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The Baird's Tapir Project of Costa Rica

Future Research for the Baird's Tapir Project

The current radio telemetry has been collecting data since 1994. There has been a wealth of information collected taking us to the next step in tapir research. This step is continuous monitoring of the different tapir groups as well as expansion of groups being monitored to the highland area. This is a very exciting step in tapir conservation. We will be able to see how the group dynamics work like offspring dispersal and closer monitoring of mating. Along with mating, the Baird's tapir project is working with other scientists to monitor wild tapir fecal hormone levels. This gives insight to exactly when the tapirs are coming into heat and when the tapirs are pregnant.

The benefit of groups monitored in the highlands as well the lowland will allow us to compare and contrast the mating systems. If we have the same mating system in both areas than we truly have a unique phenomenon of ungulate monogamy. This along with genetic test on family groups will unravel the question of "Are tapirs monogamous (only one mate)?"

Current Research

The current project underway is The effect a large herbivore, Tapirus bairdii, has on the diversity of the rainforest. We are putting up exclosures that exclude just tapirs as well as exclosure that exclude all large vertebrate herbivores and a control with no fencing. We will then measure the diversity of plants as well as invertebrates in all three exclosures. We expect that there will be greater diversity when the ecosystem is intact with the tapirs included.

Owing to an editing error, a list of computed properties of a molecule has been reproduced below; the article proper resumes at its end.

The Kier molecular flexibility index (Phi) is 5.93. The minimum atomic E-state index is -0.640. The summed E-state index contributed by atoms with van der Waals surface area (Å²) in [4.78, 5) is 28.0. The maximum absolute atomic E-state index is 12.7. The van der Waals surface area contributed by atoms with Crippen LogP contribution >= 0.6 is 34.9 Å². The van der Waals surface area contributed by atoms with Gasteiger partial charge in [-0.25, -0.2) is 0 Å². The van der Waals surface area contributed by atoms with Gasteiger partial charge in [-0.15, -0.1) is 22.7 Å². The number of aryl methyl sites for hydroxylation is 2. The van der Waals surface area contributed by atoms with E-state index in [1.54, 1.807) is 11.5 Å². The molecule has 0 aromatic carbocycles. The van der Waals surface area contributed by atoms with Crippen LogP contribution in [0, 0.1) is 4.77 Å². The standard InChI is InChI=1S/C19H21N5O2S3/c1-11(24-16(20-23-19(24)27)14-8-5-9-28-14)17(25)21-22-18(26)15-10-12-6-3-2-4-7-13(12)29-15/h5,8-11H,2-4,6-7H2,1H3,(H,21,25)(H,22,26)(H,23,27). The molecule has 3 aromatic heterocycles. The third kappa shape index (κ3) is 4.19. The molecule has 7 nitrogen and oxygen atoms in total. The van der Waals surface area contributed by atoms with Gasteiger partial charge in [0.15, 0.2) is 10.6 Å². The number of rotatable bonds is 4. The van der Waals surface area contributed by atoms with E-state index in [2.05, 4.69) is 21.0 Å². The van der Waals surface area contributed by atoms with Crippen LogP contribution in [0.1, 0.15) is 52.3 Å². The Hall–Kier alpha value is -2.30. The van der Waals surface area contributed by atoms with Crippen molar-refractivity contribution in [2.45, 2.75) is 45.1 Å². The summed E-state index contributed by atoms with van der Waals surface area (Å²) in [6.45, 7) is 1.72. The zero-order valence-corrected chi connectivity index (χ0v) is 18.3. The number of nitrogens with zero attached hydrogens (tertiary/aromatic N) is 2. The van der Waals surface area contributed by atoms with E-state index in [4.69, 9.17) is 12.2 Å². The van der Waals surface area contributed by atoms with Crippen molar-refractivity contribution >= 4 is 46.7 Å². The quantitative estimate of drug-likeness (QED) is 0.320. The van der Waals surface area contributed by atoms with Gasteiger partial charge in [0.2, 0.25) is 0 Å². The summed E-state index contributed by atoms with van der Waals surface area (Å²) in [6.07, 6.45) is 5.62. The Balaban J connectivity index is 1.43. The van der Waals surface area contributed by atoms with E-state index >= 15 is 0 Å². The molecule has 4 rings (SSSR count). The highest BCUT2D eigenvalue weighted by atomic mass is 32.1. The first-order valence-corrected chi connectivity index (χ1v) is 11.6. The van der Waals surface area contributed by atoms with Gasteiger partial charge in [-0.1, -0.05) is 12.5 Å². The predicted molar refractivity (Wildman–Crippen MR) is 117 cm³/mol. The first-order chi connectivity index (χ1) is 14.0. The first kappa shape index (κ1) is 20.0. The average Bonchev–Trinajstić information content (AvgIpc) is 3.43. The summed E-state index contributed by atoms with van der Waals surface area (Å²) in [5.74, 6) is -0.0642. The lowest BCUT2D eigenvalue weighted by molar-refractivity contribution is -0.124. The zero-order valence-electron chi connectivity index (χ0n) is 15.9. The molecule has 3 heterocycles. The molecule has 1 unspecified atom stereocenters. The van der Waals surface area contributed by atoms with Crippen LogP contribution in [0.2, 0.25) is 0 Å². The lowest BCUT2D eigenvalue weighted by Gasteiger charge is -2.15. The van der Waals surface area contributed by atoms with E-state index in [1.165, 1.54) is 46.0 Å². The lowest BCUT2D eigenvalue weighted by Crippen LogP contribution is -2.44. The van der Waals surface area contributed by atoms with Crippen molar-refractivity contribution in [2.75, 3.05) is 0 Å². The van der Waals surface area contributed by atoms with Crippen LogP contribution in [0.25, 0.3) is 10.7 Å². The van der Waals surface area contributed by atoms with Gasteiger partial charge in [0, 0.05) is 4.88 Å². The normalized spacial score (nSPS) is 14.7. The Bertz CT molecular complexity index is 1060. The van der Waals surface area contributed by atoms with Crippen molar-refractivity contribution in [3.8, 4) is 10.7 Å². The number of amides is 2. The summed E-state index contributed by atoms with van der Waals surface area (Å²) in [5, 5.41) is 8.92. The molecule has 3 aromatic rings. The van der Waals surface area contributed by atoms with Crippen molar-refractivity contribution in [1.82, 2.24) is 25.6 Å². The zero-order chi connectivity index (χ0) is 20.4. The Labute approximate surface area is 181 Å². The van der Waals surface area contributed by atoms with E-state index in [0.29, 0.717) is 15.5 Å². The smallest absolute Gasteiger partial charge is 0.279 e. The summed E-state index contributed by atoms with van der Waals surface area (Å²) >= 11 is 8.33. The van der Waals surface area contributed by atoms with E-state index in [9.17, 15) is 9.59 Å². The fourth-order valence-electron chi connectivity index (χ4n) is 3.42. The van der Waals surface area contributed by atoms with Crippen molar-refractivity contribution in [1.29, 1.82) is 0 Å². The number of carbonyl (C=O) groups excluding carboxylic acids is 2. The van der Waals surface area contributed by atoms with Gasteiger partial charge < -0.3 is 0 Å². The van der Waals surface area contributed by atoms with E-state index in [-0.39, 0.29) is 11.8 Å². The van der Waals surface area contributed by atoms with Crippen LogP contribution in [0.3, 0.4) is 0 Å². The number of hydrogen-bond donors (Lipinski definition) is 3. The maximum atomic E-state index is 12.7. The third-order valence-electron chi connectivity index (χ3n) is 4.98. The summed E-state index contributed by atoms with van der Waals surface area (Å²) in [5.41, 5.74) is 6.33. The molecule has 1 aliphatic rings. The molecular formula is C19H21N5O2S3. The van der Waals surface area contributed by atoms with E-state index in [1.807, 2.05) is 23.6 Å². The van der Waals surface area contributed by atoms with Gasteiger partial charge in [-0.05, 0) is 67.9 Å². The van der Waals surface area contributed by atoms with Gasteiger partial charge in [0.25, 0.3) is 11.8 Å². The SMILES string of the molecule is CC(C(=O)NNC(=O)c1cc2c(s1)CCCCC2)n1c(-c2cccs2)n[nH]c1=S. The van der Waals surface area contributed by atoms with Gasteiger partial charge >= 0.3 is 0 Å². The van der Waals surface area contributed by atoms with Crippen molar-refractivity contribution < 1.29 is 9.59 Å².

This research outlined above will help us make better decisions on the husbandry of captive tapirs as well as the management of the tropical forests. The impact the largest vertebrate herbivore has on the rainforest is consequential to the maintenance of diversity as a whole. The glue that helps hold this diversity together in the new world tropics is the tapir.